Other published works on reconfigurable antenna are available in [1217] which employed dipole antenna that is integrated with loop and open wire [12], U-Koch slotted monopole antenna [14], bow-tie antenna [15], UWB patch monopole antenna with spiral section [16], cedar-shaped fractal monopole antenna [17], and slotted monopole antenna (combination of square-ring and L-shaped linear) [13], respectively.

The work explained in this paper includes the research idea based on “harmonic suppressed frequency reconfigurable antenna” that can be obtained by controlling the radiation element length combined with internal filter. It is named as TMFDB25 antenna [18]. The balun circuit is reduced by 75% of height that made the antenna more practical. Moreover, the current is flowing directly through the terminal to the antenna input. The direction of current flow or current stop from the input terminal can be determined by means of open circuit stub placed at the terminal. An extensive simulation work has been carried out using two commercial software. The measurements are done using semianechoic chamber to validate the technique. The design consideration is explained in Section 2 while all results are reported in Section 3. Finally, Section 4 concludes this paper.

2. TMFDB25 Antenna

The geometry of TMFDB25 is shown in Figure 1. The antenna is excited using microstrip line with small tapered balun (75% size reduction) by an SMA connector. The antenna consists of a radiating element, stubs and terminal, tapered balun, and switches. Furthermore, the Koch curve is used to minimize the antenna size, while the double-sided structure is selected due to the ability to lock in the harmonic frequency. Figure 1 shows the geometrical layout of the antenna with a gap (slot) which acts as a switch. The slot size of 1.0 mm × 1.5 mm is used to change the radiating element length as well as the stubs. For achieving reconfigurable capability, the antennas need to be able to change its length to resonate at the desired frequencies. In this design the elimination of higher order mode is considered and controlled via the implementation of open circuit stubs as presented in the figure. The antenna dipole arm is connected with 28 switches while 22 switches are used at the stubs to realize the reconfigurable antenna with harmonic suppression capability.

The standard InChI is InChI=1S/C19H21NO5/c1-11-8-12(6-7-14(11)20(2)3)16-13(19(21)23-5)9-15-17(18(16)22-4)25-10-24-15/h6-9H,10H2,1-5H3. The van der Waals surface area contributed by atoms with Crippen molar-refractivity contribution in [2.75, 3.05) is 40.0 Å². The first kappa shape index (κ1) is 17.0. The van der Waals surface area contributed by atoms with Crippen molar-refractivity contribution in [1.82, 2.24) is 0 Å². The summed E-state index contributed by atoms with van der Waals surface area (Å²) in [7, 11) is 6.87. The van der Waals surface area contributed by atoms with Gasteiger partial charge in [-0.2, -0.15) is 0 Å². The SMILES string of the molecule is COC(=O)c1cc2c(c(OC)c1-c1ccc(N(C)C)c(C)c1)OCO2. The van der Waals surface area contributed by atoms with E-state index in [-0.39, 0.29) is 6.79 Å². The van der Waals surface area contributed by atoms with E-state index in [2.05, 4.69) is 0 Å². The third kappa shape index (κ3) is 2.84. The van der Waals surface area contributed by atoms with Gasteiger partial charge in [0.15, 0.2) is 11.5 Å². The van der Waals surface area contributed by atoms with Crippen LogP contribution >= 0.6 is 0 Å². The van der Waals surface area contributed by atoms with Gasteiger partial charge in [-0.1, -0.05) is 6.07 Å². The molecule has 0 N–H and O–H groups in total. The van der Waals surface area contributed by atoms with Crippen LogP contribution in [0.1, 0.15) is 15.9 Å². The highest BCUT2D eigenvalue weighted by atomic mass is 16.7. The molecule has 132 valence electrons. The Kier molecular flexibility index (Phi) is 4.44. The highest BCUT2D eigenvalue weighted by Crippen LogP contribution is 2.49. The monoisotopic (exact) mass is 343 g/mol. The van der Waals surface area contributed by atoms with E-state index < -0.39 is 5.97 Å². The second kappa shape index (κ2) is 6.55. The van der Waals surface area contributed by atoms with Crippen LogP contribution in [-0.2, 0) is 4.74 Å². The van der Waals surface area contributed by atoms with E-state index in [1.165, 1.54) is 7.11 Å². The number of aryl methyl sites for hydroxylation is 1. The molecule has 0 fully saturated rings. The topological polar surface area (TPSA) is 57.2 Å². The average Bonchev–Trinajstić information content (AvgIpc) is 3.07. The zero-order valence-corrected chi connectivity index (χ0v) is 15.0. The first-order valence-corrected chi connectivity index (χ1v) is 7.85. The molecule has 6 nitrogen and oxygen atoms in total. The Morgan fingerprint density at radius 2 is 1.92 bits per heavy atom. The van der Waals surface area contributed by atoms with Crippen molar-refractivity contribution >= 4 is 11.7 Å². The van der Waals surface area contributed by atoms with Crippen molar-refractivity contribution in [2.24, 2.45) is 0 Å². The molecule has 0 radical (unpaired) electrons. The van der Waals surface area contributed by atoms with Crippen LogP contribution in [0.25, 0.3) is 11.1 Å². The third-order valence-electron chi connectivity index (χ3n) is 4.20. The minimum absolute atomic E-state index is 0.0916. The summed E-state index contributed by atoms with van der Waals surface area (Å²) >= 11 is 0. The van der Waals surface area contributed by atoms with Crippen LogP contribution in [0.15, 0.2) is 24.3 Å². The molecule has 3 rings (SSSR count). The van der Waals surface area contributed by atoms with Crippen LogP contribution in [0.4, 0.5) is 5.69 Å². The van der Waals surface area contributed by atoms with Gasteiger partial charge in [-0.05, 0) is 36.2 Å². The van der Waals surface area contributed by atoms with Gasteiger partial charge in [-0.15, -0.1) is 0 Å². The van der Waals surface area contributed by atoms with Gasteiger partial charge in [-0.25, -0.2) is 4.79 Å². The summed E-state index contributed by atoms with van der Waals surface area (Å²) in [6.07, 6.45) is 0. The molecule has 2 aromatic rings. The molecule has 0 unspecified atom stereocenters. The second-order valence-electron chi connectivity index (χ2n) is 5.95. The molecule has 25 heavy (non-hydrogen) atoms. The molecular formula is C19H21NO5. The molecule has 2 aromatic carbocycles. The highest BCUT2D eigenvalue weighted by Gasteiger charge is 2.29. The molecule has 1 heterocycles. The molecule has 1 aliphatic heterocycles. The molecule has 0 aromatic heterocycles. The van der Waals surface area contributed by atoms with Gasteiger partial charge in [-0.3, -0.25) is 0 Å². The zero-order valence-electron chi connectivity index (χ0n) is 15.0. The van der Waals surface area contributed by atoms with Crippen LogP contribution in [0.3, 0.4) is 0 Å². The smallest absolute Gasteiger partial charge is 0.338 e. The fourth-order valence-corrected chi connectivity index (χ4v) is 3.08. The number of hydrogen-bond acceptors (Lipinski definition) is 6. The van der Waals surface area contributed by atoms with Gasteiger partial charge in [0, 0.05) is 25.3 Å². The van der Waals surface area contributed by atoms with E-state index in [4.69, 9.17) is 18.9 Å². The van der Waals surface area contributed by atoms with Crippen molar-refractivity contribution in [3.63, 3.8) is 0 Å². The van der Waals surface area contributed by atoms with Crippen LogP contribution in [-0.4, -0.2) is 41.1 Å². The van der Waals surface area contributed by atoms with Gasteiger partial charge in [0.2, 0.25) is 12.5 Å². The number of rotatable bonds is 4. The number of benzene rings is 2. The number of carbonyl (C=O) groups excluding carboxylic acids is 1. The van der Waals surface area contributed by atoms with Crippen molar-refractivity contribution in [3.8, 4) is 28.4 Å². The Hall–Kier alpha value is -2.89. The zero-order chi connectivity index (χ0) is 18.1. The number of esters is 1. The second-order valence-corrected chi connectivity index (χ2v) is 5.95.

Figure 1: TMFDB25 antenna geometry.

In this design conceptual, the frequency reconfiguration totally depends on the radiating element length while stubs 1, 2 suppressed their corresponding higher order modes. It can be observed in the figure that the length, , of the antenna in -axis is approximately quarter wavelength of 740 MHz. Switches and located at specific positions are used to switch the operating frequencies, while and to are used to shorten the antenna. The switches Sc and Sd are connected in parallel to join each part of stub 1 while the Se and Sf switches for stub 2. When the antenna operates at 740 MHz, it has two higher order modes operating at 2020 MHz and 3020 MHz. At the moment, all switches are ON (as shown in Figure 1) to allow the antenna radiate at this frequency and at the same time suppress the higher order mode. It should be noted that the stubs have mismatched the antenna at the higher order mode and the concept is extended to other operating frequencies from 400 MHz to 3.5 GHz. The band, switches condition, and the stub length are tabulated in Table 3.

Table 3: Switch configuration states for different length of radiating element. Units are in mm.